Big ups for Bigelow
When Kathryn Bigelow won her Best Director Oscar for The Hurt Locker, she became just the 62nd filmmaker to ever receive the award. Now that Ms. Bigelow has joined the ranks of such cinematic luminaries as Barry Levinson and Norman Taurog, her career deserves serious study.
Bigelow has been making films for nearly 30 years, but The Hurt Locker was only her eighth feature, not counting occasional TV work like Homicide and Wild Palms. Her first film was 1982’s The Loveless, a sultry biker flick starring Willem Dafoe in his movie debut; it’s uneven but also snarling and hypnotic, one of Bigelow’s best overall pictures.
It was the 1987 vampire movie Near Dark that got Bigelow noticed. One of her key obsessions is the group dynamics of hypermasculinized environments, be it the bomb patrol of The Hurt Locker or a gang of bloodthirsty vampires. The violence in her films is often unsettling—Near Dark doesn’t deliver scares or chills so much as a pervasive unpleasantness.
The Hurt Locker opined that “war is a drug,” and most of Bigelow’s films have concerned that link between thrill-seeking and violent professions. In 1989’s Blue Steel, Jamie Lee Curtis plays a cop whose job scares off every man except the serial killer who’s shadowing her. It’s claustrophobic and kinky—Bigelow perverts rather than subverts genres—but also shows her overeagerness to lean on rank exploitation.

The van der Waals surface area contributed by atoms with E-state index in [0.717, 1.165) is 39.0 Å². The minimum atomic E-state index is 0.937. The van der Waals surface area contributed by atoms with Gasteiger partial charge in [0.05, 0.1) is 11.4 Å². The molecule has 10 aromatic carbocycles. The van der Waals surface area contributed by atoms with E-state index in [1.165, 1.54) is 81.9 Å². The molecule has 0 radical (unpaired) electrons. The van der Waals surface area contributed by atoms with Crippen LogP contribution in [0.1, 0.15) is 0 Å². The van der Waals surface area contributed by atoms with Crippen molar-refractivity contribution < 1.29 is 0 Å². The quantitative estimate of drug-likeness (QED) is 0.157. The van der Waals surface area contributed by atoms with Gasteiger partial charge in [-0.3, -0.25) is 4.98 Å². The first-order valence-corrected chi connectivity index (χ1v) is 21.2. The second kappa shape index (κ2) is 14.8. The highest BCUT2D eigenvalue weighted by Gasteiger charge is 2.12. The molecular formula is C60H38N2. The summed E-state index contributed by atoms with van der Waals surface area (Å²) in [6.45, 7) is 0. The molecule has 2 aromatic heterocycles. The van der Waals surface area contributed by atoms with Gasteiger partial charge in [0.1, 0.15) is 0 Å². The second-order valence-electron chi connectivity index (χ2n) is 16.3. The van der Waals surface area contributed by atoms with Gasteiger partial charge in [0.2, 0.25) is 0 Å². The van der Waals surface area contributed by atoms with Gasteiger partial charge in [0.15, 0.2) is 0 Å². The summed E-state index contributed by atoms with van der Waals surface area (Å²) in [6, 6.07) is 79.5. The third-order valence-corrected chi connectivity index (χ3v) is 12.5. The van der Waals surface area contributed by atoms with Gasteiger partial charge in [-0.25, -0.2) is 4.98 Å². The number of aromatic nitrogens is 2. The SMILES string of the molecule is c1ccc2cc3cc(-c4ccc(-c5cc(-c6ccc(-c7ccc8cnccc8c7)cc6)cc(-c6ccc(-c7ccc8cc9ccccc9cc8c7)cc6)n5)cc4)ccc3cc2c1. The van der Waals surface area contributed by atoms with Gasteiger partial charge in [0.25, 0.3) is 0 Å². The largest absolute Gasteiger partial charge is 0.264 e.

Bigelow’s films could rarely be described as “fun,” but 1991’s Point Break is the obvious exception. It sits at a crossroads of the undeniably entertaining and the unquestionably insipid (Keanu Reeves plays an FBI agent … named Johnny Utah … who used to play quarterback!), and as such is beyond criticism.
It was Bigelow’s first “hit”; next week, we’ll look at the string of duds that preceded her Hurt Locker comeback.